Written by Esther De La Ford.
Art by Marlene Juliane Schindler .
Content Warning: R*pe.
Stripping gave me my life back.
After I was raped, my mental health was in tatters. I was a shell of myself. A handful of in-no-way-connected traumatic events in my mid-teens left me with a diagnosis of C-PTSD (Complex Post Traumatic Stress Disorder), and the sexual assault meant that any romantic relationships I chose to engage in were erratic, co-dependent, and unhealthy. Sex was, at best, something I forced my body to engage in to feel like I was “fixed” — at worst, incredibly triggering and traumatic for both myself and my partners. My body was not a place I felt safe.
Then I started dancing.
During the five years I danced, I found a newer, deeper connection to my body after the trauma I experienced.
The first night I danced, I was equally nervous and excited. I tripped in my heels, got my bra stuck in my hoop earrings, and accidentally flashed some labia during a pole performance. But I made £200 cash in hand, and I had…fun.
I felt safe, I felt powerful.
There were cameras in every corner of the club, strict policies against touching, and bouncers ready to eject anyone who tried to break those rules. I felt protected and empowered, like I had agency over how I moved in my body and how I was seen for the first time. I was being sexualised, but on my terms and for my own profit.
During the five years I danced, I found a newer, deeper connection to my body after the trauma I experienced. It stopped being something I didn’t feel safe to exist in — something that had failed me, let me down, caused me pain, and refused to feel pleasure when I demanded it afterwards. It began to represent abundance, freedom and joy. The club became the unexpected safe space I needed to step into the parts of my sensuality that had seemed dangerous and dark, and reclaim those parts with an understanding of how sacred and perfect they truly were.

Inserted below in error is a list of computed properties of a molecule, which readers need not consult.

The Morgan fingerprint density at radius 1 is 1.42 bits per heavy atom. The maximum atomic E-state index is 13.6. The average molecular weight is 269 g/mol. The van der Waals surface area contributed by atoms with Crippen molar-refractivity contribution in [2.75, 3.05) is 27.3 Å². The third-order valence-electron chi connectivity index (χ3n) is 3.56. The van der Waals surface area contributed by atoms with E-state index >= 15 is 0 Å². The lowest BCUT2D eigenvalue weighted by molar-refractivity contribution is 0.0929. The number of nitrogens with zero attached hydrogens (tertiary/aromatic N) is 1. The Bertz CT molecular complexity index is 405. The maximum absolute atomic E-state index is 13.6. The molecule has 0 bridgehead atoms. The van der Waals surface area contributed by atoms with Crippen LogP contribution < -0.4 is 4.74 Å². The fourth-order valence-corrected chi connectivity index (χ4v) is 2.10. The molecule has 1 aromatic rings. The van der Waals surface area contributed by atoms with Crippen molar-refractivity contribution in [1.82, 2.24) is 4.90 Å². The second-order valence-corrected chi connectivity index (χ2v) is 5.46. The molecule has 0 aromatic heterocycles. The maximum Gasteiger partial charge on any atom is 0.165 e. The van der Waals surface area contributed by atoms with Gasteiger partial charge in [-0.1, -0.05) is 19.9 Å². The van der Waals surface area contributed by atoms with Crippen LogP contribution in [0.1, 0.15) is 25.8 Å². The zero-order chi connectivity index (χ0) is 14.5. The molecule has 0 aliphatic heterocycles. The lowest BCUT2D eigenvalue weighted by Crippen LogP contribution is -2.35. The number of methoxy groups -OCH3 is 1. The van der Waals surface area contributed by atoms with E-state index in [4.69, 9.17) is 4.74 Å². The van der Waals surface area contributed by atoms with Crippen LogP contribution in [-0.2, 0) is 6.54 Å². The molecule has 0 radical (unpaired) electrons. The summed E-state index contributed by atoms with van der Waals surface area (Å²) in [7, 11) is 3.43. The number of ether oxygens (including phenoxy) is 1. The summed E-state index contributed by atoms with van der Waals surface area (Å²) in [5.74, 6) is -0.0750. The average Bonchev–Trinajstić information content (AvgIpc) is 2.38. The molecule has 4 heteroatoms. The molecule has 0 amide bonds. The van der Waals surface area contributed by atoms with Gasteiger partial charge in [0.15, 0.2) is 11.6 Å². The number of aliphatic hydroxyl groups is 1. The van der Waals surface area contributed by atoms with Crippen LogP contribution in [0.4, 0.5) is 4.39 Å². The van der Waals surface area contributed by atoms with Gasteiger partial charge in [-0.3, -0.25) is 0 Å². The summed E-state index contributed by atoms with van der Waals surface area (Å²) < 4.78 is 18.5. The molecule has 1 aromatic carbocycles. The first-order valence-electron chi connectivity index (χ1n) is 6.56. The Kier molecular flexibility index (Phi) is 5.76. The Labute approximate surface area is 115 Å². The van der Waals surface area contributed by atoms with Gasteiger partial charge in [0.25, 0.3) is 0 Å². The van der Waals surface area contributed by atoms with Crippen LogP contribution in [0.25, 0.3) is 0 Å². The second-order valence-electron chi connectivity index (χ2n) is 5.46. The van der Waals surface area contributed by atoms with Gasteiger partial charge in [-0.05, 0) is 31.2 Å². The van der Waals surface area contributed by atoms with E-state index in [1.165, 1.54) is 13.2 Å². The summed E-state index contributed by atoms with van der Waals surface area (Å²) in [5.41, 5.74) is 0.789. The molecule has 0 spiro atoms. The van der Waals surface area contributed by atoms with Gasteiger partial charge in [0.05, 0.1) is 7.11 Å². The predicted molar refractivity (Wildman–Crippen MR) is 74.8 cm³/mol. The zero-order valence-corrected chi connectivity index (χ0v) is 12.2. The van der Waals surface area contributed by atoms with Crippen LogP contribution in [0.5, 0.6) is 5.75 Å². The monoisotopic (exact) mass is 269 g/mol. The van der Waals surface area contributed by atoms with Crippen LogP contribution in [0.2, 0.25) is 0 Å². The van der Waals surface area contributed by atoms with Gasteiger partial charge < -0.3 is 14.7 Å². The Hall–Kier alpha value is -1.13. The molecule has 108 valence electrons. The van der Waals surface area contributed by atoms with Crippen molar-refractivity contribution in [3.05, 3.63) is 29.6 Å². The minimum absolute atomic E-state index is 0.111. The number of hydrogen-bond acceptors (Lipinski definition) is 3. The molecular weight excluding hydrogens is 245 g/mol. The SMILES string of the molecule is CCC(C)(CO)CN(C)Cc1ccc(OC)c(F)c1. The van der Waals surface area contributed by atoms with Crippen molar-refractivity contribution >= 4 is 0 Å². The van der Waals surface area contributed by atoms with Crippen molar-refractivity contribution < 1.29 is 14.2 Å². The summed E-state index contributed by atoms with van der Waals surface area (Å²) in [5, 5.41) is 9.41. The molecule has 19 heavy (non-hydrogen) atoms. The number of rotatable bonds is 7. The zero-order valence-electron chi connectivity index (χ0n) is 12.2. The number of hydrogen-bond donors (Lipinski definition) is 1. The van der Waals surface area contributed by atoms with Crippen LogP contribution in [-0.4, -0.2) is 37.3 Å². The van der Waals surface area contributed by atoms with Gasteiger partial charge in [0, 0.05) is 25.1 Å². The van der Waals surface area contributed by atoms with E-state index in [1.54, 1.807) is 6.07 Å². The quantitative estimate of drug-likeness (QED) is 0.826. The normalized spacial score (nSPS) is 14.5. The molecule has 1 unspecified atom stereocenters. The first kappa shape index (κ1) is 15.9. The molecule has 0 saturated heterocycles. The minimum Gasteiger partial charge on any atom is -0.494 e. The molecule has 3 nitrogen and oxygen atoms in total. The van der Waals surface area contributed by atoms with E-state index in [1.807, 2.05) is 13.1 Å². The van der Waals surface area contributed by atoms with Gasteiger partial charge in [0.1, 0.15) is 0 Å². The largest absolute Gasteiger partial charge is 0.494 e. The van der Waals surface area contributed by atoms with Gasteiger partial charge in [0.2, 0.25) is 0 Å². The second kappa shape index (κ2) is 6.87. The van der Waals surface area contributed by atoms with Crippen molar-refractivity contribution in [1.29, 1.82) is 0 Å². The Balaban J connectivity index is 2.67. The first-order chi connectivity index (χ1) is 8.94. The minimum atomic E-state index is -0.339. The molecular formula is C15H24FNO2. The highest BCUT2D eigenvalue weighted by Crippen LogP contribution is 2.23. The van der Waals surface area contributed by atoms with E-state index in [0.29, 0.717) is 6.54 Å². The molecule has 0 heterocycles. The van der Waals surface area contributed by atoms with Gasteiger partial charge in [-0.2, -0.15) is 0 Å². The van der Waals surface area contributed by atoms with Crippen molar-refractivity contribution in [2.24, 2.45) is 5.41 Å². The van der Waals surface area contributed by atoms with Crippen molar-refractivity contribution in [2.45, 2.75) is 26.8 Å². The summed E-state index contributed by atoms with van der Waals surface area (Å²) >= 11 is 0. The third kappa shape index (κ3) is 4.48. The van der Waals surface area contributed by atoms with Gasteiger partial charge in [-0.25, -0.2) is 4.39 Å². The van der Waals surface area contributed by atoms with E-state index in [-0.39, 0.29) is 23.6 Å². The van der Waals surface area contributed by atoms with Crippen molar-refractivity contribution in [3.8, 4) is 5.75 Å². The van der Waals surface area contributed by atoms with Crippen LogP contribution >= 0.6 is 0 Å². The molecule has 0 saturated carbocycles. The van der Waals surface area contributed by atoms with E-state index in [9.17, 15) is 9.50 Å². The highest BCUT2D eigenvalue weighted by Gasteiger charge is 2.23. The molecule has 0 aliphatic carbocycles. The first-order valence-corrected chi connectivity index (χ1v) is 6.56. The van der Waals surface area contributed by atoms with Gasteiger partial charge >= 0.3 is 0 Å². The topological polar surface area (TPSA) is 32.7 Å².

There seems to be a desire by some strippers, when given a platform to talk about the work they do, to promote the idea that stripping is empowering. We don’t want to perpetuate the notion we are all damaged, desperate women with daddy issues who just strip to get through college, pay the rent, or feed our children. That idea is already shared extensively by the media — you’ll rarely find a stripper on screen who isn’t being either glamourized, demonised, or victimised.
The conversation is always had in extremes. We are rarely looked at as full, complex humans who are capable of loving, hating, and being indifferent to our jobs, depending on how we feel and what is going on at the time. We are asked to prove the job is empowering, because if it’s not then it’s hard for people outside of the sex industry to understand and excuse why we do it.
We must be either powerless or powerful in order to be acceptable.
But, really, like many things in my life, dancing has been at some point an empowering experience and a toxic one — an art form and a chore, both painful and pleasurable, deeply joyful and cripplingly sad. It seemed to amplify however I was feeling at the time. While the negative experiences rarely had anything to do with the actual act of dancing naked for money and everything to do with misogynistic, predatory men and corrupt management, that didn’t make it any easier to deal with.